A pilot project to register customary land in Solomon Islands will be extended to other areas if the initial plans are successful.
The Permanent Secretary of Lands, Charles Viva, says the surveying of customary land in Auluta, East Malaita will begin mid-month.
He says 23 tribal groups have reached a consensus on the boundaries marking their land and once it is registered, it can be acquired by the Lands Commissioner for development.
Mr Viva says the acquisition is necessary until the Tribal and Customary Land Titles Act is passed by parliament.
The permanent secretary says up to then, a deed will be signed so landowners can reclaim their land.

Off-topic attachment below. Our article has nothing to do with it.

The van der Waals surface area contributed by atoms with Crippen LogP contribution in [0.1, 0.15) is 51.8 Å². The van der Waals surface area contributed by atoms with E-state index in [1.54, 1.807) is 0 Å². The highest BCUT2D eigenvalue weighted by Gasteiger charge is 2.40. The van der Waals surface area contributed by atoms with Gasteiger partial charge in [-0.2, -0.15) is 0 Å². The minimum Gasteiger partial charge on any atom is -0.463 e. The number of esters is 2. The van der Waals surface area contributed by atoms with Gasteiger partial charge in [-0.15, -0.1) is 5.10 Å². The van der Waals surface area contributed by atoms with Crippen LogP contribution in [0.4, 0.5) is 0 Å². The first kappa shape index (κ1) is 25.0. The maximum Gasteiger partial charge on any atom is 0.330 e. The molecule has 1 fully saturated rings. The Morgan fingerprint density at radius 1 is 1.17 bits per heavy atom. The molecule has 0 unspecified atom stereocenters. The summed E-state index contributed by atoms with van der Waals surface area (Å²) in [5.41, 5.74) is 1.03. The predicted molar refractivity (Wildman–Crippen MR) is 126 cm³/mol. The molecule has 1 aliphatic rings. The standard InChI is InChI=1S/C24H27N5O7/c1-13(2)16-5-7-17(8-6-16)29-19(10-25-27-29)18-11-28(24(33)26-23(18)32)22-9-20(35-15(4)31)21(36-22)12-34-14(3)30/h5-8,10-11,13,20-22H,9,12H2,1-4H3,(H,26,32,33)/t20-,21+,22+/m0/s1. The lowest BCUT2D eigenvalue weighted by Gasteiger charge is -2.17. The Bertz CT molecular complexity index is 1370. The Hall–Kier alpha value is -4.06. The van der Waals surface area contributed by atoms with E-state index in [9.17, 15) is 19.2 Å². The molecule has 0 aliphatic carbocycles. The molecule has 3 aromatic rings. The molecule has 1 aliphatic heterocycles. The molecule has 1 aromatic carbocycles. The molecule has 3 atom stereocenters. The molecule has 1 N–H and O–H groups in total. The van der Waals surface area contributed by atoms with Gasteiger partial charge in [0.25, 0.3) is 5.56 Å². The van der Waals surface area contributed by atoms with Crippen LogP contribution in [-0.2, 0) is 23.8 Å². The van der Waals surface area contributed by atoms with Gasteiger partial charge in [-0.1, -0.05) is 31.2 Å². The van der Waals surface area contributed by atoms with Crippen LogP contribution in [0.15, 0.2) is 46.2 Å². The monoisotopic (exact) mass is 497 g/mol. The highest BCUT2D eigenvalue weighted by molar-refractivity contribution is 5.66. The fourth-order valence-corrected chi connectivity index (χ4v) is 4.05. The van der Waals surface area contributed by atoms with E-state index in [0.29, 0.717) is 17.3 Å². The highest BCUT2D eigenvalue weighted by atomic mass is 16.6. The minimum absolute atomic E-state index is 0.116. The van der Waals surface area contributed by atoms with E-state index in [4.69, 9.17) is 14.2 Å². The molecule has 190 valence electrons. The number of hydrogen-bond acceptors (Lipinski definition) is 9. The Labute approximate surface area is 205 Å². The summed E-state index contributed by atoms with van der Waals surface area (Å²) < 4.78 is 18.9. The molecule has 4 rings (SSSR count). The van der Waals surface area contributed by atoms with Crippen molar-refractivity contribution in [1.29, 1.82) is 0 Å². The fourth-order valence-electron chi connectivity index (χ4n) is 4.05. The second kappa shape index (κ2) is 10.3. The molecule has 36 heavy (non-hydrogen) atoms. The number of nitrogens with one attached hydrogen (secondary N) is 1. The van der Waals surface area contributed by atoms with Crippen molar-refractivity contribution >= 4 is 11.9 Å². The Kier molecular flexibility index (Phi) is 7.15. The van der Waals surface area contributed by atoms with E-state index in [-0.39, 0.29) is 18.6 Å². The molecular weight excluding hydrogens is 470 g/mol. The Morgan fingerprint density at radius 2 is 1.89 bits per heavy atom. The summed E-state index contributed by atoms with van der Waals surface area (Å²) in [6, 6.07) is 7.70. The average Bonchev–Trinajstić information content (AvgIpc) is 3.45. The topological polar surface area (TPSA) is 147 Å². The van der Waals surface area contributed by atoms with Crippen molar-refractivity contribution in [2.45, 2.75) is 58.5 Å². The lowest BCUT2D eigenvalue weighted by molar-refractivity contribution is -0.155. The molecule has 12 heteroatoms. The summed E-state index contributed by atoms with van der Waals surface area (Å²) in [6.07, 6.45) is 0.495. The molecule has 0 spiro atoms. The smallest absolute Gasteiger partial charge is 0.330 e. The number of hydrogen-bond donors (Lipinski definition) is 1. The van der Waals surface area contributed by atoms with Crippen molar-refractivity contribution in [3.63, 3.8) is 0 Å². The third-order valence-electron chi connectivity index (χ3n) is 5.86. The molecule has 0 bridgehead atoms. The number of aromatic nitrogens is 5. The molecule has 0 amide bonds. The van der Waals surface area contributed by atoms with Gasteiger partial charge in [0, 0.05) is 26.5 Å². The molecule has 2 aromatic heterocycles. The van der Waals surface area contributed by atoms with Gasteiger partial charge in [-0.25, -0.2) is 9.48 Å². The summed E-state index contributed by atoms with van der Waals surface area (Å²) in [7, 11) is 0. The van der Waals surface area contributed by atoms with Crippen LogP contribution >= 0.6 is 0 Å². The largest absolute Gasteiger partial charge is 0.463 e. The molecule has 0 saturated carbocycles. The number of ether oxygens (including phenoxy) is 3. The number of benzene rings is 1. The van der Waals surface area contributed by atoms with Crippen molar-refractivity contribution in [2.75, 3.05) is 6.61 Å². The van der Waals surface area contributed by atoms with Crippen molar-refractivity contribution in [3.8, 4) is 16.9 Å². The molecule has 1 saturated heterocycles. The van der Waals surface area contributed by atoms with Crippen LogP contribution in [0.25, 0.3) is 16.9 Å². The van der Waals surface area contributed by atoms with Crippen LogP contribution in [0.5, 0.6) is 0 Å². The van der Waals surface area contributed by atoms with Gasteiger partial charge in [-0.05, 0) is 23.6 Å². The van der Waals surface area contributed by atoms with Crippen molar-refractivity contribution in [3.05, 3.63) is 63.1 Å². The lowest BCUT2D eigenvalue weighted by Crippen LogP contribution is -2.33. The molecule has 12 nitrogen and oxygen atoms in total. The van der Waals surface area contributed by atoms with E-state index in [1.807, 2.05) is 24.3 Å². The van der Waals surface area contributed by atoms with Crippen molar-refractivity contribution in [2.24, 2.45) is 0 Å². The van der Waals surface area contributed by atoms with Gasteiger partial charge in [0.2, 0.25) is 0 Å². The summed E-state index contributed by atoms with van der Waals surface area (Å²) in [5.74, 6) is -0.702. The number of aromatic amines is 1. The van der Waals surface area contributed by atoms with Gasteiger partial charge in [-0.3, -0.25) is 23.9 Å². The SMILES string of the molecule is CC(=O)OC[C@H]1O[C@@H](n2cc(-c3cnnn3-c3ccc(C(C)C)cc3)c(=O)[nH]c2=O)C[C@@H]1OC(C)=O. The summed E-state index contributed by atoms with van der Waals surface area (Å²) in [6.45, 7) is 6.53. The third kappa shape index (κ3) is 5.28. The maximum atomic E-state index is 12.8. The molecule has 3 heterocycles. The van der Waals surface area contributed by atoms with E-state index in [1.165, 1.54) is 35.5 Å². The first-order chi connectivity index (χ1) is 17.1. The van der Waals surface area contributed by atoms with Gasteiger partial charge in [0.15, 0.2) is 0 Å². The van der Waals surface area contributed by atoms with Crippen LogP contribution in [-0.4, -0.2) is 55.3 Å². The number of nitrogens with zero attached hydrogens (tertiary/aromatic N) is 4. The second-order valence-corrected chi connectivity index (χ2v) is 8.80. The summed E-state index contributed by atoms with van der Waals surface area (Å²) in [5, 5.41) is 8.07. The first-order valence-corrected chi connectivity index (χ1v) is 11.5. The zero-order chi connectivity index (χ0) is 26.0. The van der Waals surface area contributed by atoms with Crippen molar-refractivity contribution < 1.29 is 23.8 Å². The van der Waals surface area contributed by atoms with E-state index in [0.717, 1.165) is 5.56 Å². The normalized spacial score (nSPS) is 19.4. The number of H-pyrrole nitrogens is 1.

"In fact, this legislation is put in place to ensure security of customary land so there is no anticipation of further alienating land from the landowners. It's actually trying to empower them so that they will become registered owner of their own land."
Mr Viva says if this pilot project is successful, they may look to other areas in Western Province and Choiseul to survey and register.